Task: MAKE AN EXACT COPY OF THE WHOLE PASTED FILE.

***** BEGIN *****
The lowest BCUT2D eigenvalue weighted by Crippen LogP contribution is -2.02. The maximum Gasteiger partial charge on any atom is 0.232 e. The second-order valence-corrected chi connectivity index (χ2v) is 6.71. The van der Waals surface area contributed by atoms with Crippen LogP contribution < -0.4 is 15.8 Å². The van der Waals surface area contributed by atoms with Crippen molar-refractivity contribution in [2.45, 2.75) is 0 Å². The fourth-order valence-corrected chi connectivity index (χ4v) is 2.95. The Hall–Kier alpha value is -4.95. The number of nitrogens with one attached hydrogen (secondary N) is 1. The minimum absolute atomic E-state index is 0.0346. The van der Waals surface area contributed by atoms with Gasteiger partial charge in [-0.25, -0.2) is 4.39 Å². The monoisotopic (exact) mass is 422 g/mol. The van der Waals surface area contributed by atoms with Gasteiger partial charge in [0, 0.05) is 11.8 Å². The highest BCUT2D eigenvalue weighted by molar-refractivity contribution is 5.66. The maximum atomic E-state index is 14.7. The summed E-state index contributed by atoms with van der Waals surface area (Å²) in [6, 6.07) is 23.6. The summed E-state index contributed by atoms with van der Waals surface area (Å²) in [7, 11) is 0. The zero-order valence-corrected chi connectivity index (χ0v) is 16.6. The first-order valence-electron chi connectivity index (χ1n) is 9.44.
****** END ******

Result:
The lowest BCUT2D eigenvalue weighted by Crippen LogP contribution is -2.02. The maximum Gasteiger partial charge on any atom is 0.232 e. The second-order valence-corrected chi connectivity index (χ2v) is 6.71. The van der Waals surface area contributed by atoms with Crippen LogP contribution < -0.4 is 15.8 Å². The van der Waals surface area contributed by atoms with Crippen molar-refractivity contribution in [2.45, 2.75) is 0 Å². The fourth-order valence-corrected chi connectivity index (χ4v) is 2.95. The Hall–Kier alpha value is -4.95. The number of nitrogens with one attached hydrogen (secondary N) is 1. The minimum absolute atomic E-state index is 0.0346. The van der Waals surface area contributed by atoms with Gasteiger partial charge in [-0.25, -0.2) is 4.39 Å². The monoisotopic (exact) mass is 422 g/mol. The van der Waals surface area contributed by atoms with Gasteiger partial charge in [0, 0.05) is 11.8 Å². The highest BCUT2D eigenvalue weighted by molar-refractivity contribution is 5.66. The maximum atomic E-state index is 14.7. The summed E-state index contributed by atoms with van der Waals surface area (Å²) in [6, 6.07) is 23.6. The summed E-state index contributed by atoms with van der Waals surface area (Å²) in [7, 11) is 0. The zero-order valence-corrected chi connectivity index (χ0v) is 16.6. The first-order valence-electron chi connectivity index (χ1n) is 9.44.